Companies and Securities Law

Issue: The issue within the case scenario provided relates to whether Aardvark would be imposed with the liability of the loan taken from Oscar Banking Corp and the settlement amount payable to Lim-ah for the dress. Furthermore, the issue also extends to whether Aardvark would be liable for any debts in the name of Better and whether the charge filed by Oscar Banking Corp with ASIC would entail validity under the “Personal Property Securities Act 2009”.1

Rule: Companies based in Australia are predominantly governed by the “Corporations Act 2001”2 along with financial governance regulated by “The Australian Securities and Investments Commission.” 3

Analysis: Aardvark Holdings Pty Ltd was incorporated in the year of 2014. It includes a number of subsidiaries including Better Nominees Pty Ltd, which came into existence in 2016 and was established for the sole purpose of being the trustee of the Charlie Trust Fund. However, Better Nominees Pty Ltd runs a dry cleaning business on the land owned by Aardvark without paying rent or any separate lease agreement with the Charlie Trust Fund, whose sole beneficiary is Aardvark. Considering the existent provisions relating to the incorporation of companies in Australia, a registered company is treated as an artificial legal entity in accordance to s124 of the Corporations Act. However, there are several exceptions to the principle of the separate legal entity as established in the case of Salomon v Salomon.4 The exception that would be relevant to the working operatives of Aardvark would be The Sham Doctrine as established in the case of Adams v Cape Industries.5 Similar to the judgements in the Adams case, the holding company Aardvark operates Better Nominees as a trustee but uses the company to operate a dry cleaning business. Moreover, the absence of separate lease agreements between Charlie and Better would further impose a tortuous liability on Aardvark for operating Better beyond the scope of the sole purpose stated during its incorporation.

The case scenario further provides that Aardvark is managed by 6 directors. It includes Delta, who is the managing director and Delta’s husband Eric along with Gideon, Hannah, Indigo and Fox. All the directors within excluding Gideon and Hannah own a voting share each in Aardvark while Gideon and Hannah own two and three shares respectively. Aardvark is further depicted to operate on the basis of replaceable rules as covered within s141 of the Corporations Act.6 However, only one exception to the rule is in place within the constitution of the company relating to obtaining loans. It is important to note that the directors of Better Nominees are the same as Aardvark and does not hold board meeting. Moreover, the directors simply sign circulating resolutions for Better Nominees during the board meetings of Aardvark. Both Charlie Trust fund and Better Nominees do not comprise of their individual bank accounts and all the revenue and expenses are maintained and carried out form the bank account of Aardvark.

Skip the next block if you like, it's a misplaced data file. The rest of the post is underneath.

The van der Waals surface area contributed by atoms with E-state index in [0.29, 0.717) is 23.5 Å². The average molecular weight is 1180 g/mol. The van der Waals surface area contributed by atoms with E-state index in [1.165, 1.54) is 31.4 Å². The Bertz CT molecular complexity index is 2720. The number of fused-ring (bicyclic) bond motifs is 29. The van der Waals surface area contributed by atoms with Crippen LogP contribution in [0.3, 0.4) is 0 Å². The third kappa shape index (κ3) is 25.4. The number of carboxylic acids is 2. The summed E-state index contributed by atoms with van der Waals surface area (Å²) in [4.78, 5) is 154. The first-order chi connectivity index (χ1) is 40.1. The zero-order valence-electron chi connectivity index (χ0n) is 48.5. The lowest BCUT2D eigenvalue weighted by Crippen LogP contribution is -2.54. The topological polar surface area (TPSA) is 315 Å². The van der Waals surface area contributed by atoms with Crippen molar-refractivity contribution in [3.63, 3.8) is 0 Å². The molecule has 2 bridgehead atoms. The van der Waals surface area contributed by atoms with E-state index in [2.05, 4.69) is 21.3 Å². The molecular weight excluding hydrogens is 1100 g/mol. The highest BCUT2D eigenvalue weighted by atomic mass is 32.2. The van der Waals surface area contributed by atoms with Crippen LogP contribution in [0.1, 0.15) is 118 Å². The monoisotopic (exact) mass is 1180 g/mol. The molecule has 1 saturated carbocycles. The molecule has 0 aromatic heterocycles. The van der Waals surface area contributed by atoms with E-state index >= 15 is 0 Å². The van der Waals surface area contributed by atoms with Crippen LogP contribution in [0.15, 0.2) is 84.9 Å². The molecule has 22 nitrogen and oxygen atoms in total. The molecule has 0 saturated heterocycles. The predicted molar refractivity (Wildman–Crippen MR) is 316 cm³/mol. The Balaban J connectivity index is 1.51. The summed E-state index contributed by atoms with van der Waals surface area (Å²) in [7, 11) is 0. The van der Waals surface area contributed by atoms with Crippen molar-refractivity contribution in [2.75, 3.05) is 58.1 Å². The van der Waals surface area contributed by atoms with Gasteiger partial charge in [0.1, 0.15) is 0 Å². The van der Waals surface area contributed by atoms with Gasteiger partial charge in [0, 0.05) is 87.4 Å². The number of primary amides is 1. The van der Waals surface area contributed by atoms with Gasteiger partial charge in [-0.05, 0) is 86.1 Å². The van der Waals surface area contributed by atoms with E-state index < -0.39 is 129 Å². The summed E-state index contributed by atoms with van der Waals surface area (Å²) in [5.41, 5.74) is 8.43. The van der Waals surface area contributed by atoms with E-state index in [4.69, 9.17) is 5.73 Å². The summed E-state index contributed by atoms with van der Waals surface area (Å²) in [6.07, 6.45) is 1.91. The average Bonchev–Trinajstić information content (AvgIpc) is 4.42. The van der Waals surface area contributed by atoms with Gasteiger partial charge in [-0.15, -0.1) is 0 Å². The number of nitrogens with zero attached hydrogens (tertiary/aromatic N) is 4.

Another major fraudulent aspect is presented in the accounting policies implemented by the companies. While being incorporated separately, no separate accounts of statements are prepared for the Charlie Trust fund. Furthermore, the trust distributions from the Charlie to Aardvark are maintained as equal to the profits generated by Better nominees through the dry cleaning business. The judgement passed in the matter of “Gilford Motor Co Ltd v Horne” is relevant in this context7, as it led to the establishment of the principle to lift the corporate veil when companies would operate as a mere cloak to avoid existing obligations. Provided that Better Nominees would not have been incorporated as a trustee, the tax obligations would be higher. Aardvark was essentially engaging in tax avoidance in a systematic manner, thus cloaking the operations of the dry cleaning business under Better Nominees.

The aspect of subservience would also be applicable when considering the operations of Aardvark and Better Nominees in terms of the absence of board meeting and separate accounts for the latter. It is a general rule of law within Australia that if a corporation is financially subservient to or in other words, dependent on its parent company, the corporation would be considered to be merely an agent of the parent company as opposed to benefitting from the principle of separate legal entity. The parent company would fundamentally attract any sort of liability that would have otherwise been imposed on the agent in the case of the being a legally valid separate entity with individual articles and statement of purposes. Better Nominees in this regard, would primarily be considered as an agent of Aardvark and any liability or debt incurred by the company would essentially be imposed on Aardvark Holdings Pty Ltd. The judgement passed in the matter of “Smith, Stone& Knight v Birmingham Corporation” is highly relevant in this regard as it led to the establishment of six major principles that would classify agents and separate legal entities in the case of a financially subservience to the holding company.8

The most prominent principles that would be applicable to the operations undertaken by Aardvark and Better Nominees relate to how the profits of Better Nominees are treated as the profits of Aardvark, the appointment of the subsidiary was carried out by the parent company and Aardvark was the head and brains behind the working operatives implemented by Better Nominees. Furthermore, the other principle would also come into effect as the parent company was the governing force behind the subsidiary and it benefitted from the exercise of skill an direction within the subsidiary. Lastly, Aardvark was also in effectual and consistent control of the operations of the subsidiary while depicting the operations being run by one of their employees, Juliet. Naturally, Better Nominees could not be considered as a separate legal entity from Aardvark and would be treated as a mere agent in the case of any dispute or discrepancy.

It is important that the context of the operations would also come into play along with the aforementioned test of principles as established in the case of Smith and Birmingham Corporation. The judgement passed in the matter of “Briggs v Jones Hardy” is relevant in this context, as it established how the contextual back drop of the operations of the parent company and its subsidiary would also constitute important elements when determine the scope and extent of the principle of separate legal entity.9 While the six principles would form the foundation for establishing the case, the context and the nature of operations of the companies would have to be value in an appropriate manner, which in the case of Aardvark and Better Nominees clearly depict that Better Nominees was essentially a sham operating under the cloak of Aardvark.